|New session started||January 18, 2013|
|President of the Senate||Charlie Huggins, (R)
Since January 20, 2013
|Majority Leader||John Coghill, (R)
Since November 11, 2012
|Minority Leader||Johnny Ellis, (D)
Since November 8, 2012
|Political groups||Alaska Republican Party (13)
Alaska Democratic Party (7)
|Length of term||4 years|
|Authority||Article 2, Alaska Constitution|
|Salary||$50,400/year + per diem|
|Last election||November 6, 2012
|Next election||November 4, 2014 (10 seats: districts B, D, F, H, J, L, N, P, R, T)
November 8, 2016 (10 seats: districts A, C, E, G, I, K, M, O, Q, S)
|Redistricting||Alaska Redistricting Board|
|State Senate Chamber
Alaska State Capitol
|Alaska State Senate|
The Alaska Senate is the upper house in the Alaska Legislature, the state legislature of the US state of Alaska. The Senate consists of twenty members, each of whom represents an equal amount of districts with populations of approximately 35,512 people, per 2010 Census figures. Senators serve four-year terms, without term limits. Half of the Alaska Senate is up for re-election every two years. With just twenty senators, the Alaska Senate is the smallest upper house legislative chamber in the United States.
Like other upper houses of state and territorial legislatures and the federal Senate, the Senate can confirm or reject gubernatorial appointments to the state cabinet, commissions and boards.
Powers and legislative process 
The Alaska Senate shares the responsibility for making laws in the state of Alaska. Bills are developed by staff from bill requests and information from the bill's sponsor. Bills undergo three or four readings during the legislative process. After the first reading, they are assigned to committee. Committees can amend measures or hold legislation and prevent it from reaching the Senate floor. Once a committee has weighed in on a piece of legislation, the bill returns to the floor for second hearing and a third hearing, which happens just before the floor vote on it.
Once passed by the Senate, a bill is sent to the opposite legislative house for consideration. If approved, without amendment, it is sent to the governor. If there is amendment, however, the Senate may either reconsider the bill with amendments or ask for the establishment of a conference committee to work out differences in the versions of the bill passed by each chamber. Once a piece of legislation approved by both houses is forwarded to the governor, it may either be signed or vetoed. If it is signed, it takes effect on the effective date of the legislation. If it is vetoed, lawmakers may override the veto with a vote by a three-fifths majority in both chambers.
The Alaska Senate has the sole responsibility in the state's legislative branch for confirming gubernatorial appointees to positions that require confirmation.
Current composition 
(Shading indicates majority caucus)
|End of previous legislature||10||6||4||20||0|
|Latest voting share||25%||75%|
Qualifications and terms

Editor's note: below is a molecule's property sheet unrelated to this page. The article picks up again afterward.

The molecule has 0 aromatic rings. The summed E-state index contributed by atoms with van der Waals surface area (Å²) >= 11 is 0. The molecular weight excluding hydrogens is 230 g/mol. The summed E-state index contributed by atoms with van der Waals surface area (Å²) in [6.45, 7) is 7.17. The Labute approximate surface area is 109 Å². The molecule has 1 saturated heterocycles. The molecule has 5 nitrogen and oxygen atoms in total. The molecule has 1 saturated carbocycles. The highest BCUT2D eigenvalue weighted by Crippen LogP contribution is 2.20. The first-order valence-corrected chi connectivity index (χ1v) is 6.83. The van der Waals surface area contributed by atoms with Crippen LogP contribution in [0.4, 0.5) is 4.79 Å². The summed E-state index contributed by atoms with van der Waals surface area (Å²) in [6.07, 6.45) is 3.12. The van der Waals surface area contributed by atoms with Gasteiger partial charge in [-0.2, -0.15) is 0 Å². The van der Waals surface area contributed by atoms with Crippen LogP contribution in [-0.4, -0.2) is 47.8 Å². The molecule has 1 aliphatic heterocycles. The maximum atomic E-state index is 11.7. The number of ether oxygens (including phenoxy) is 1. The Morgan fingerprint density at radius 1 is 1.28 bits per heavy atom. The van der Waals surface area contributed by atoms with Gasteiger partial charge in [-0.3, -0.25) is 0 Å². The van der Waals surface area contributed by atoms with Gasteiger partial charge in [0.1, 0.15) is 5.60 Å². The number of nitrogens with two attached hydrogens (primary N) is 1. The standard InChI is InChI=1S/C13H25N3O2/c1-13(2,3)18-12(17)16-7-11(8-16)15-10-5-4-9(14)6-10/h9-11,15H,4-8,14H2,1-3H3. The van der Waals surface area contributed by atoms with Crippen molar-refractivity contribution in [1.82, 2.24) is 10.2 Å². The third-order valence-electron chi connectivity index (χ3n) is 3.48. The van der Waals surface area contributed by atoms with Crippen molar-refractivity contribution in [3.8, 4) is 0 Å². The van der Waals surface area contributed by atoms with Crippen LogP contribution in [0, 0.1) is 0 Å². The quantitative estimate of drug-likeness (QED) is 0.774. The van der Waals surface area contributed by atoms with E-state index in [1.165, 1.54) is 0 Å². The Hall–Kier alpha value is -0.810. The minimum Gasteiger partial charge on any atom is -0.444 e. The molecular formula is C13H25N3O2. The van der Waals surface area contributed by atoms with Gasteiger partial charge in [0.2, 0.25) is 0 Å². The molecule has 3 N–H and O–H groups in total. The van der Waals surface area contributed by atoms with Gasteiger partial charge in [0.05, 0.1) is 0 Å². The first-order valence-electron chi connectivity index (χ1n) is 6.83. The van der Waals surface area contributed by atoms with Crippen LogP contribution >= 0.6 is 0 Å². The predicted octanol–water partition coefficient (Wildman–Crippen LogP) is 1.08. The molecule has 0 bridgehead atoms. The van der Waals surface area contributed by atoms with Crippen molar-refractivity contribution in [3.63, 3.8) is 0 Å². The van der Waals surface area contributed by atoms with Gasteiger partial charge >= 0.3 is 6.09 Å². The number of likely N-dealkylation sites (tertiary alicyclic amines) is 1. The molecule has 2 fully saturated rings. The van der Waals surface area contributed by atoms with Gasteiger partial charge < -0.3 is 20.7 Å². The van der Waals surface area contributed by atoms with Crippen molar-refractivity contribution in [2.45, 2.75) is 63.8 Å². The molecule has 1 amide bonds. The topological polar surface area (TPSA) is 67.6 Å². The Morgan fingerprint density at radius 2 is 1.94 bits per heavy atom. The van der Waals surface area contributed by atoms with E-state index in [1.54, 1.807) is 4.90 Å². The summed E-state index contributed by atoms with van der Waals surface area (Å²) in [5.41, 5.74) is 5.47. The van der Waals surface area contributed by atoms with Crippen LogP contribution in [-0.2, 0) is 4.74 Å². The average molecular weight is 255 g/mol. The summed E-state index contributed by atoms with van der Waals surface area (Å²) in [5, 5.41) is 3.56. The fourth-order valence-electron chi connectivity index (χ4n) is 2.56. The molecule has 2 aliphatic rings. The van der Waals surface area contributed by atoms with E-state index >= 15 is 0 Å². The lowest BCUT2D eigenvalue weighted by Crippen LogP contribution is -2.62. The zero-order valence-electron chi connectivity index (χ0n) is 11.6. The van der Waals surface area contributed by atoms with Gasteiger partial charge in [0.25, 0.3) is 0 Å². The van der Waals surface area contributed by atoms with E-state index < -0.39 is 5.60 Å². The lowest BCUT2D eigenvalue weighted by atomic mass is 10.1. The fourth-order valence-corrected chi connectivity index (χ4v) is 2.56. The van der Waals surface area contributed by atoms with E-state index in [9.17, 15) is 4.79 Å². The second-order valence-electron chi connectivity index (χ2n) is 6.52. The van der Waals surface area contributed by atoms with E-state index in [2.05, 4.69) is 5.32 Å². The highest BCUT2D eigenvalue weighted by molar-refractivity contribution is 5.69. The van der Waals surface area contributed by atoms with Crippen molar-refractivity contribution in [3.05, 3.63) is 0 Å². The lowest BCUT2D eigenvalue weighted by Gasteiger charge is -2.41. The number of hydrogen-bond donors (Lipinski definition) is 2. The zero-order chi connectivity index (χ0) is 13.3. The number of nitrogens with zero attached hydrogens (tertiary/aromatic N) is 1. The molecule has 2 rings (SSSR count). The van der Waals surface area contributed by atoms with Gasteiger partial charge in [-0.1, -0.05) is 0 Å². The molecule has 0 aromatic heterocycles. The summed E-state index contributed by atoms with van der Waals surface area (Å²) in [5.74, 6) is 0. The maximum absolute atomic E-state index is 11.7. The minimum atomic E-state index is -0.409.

Senators must be a qualified voter and resident of Alaska for no less than three years, and a resident of the district from which elected for one year immediately preceding filing for office. A senator must be at least 25 years old at the time the oath of office is taken.
Senators may expel a member with the concurrence of two-thirds of the membership of the house. This has happened only once in Senate history. On February 5, 1982, the Senate of the 12th Legislature expelled Bethel senator George Hohman from the body. Hohman was convicted of bribery in conjunction with his legislative duties on December 24, 1981, and had defiantly refused to resign from his seat. Expulsion was not much a consideration during the more recent Alaska political corruption probe, as many of the legislators targeted by the probe resigned, lost renomination or reelection, or did not seek reelection.
Legislative terms begin on the second Monday in January following a presidential election year and on the third Tuesday in January following a gubanatorial election. The term of senators is four years and half of the senators are up for election every two years.
The President of the Senate presides over the body, appointing members to all of the Senate's committees and joint committees, and may create other committees and subcommittees if desired. Unlike many other states, the Lieutenant Governor of Alaska does not preside over the Senate. Instead, the Lieutenant Governor oversees the Alaska Division of Elections, fulfilling the role of Secretary of State. Only two other states, Hawaii and Utah, have similar constitutional arrangements for their lieutenant governors. The other partisan Senate leadership positions, such as the Majority and Minority leaders, are (usually) elected by their respective party caucuses to head their parties in the chamber.
Current leadership 
|Majority Leader||John Coghill||Republican||North Pole||A|
|Minority Leader||Johnny Ellis||Democratic||Anchorage||I|
Members of the 28th Senate 
|A||John Coghill||Republican||North Pole||2009||2016|
|C||Clark "Click" Bishop||Republican||Fairbanks||2013||2016|
|F||Fred Dyson||Republican||Eagle River||2003||2014|
|M||Anna Fairclough||Republican||Eagle River||2013||2016|
See also